AUCKLAND, New Zealand — The Women’s World Cup opened Thursday with an elaborate greeting from the Maori people of New Zealand and the First Nations people of Australia.
In a moment intended by FIFA to stress the cultural roots of tournament co-hosts New Zealand and Australia, along with international unity, the roughly 10-minute ceremony focused on groups of people meeting peacefully at the center of the Eden Park stadium.
For New Zealand, volunteers held aloft an artistic representation of a giant stingray, which in traditional beliefs is said to have been caught by the demi-god Maui. It symbolized the country’s North Island. A giant rainbow serpent, representing Australia, was likewise held up by the cast and joined the stingray.
Monique Maihi-Pihema, a descendant of the Ngati Whatua Orakei tribe that has the historical rights over Eden Park, where the opening match between New Zealand and Norway took place, sang a traditional calling to welcome the Australians.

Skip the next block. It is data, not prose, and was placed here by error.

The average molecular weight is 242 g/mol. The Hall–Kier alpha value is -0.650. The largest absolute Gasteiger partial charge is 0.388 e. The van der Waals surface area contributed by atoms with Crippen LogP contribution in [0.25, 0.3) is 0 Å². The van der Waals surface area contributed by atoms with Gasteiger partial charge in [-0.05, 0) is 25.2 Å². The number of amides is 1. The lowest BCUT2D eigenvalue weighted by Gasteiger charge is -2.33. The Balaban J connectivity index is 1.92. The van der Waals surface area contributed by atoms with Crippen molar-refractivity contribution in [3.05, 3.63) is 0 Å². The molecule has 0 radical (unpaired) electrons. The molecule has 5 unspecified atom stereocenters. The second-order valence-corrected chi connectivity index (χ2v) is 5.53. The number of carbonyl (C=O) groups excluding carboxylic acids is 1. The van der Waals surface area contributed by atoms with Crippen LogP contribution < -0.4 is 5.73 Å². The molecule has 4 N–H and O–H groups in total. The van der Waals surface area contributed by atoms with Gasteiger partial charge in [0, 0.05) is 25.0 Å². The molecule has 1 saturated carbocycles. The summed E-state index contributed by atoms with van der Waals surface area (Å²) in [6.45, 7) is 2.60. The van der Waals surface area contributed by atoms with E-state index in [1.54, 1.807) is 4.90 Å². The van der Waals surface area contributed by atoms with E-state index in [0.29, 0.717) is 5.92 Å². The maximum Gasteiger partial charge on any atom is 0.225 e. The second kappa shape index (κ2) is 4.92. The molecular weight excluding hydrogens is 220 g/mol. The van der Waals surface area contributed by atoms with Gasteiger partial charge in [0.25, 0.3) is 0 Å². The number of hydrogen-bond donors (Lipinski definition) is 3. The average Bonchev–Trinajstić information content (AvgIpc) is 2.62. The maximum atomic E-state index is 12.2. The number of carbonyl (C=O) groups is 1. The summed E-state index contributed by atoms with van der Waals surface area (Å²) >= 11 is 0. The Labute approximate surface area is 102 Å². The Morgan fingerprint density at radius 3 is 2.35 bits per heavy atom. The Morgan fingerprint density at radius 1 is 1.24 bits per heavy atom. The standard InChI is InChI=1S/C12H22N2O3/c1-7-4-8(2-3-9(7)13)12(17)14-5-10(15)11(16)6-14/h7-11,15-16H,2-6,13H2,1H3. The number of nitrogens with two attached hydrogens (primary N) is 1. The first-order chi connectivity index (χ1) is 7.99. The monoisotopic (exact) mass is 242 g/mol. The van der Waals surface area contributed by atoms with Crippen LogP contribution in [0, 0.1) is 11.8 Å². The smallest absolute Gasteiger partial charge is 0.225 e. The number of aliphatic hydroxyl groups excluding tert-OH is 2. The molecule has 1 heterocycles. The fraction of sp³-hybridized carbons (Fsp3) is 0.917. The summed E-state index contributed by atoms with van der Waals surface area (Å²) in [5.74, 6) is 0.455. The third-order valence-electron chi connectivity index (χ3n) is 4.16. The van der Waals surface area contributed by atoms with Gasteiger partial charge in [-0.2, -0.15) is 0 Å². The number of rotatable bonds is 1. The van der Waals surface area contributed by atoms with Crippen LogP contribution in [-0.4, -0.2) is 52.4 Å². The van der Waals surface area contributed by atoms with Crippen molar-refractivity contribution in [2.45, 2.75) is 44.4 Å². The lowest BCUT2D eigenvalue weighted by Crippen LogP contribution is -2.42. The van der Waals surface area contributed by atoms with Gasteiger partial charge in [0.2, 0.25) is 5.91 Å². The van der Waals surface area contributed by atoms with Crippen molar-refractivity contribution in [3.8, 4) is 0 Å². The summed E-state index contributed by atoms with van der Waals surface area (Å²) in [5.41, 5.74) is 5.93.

The ceremony ended with the official match ball being presented to the United States, the 2019 and 2015 World Cup champions, and 2011 champion Japan, at midfield to represent the Maori koha, a challenge to the other 30 competing teams.
The 32 countries were then introduced on the stadium’s video screens, while dancers performed a unity routine in costumes inspired by the 32 jerseys that each country will wear. BENEE performed the official song of the tournament, “Do It Again,” as the ceremony came to a close.
Just before kickoff, a moment of silence was observed for the victims of a deadly shooting that occurred earlier Thursday in downtown Auckland. The shootings were unrelated to the tournament but happened near team hotels.
Hours after a shooting, New Zealand went on to upset Norway 1-0 for its first-ever win at the Women’s World Cup.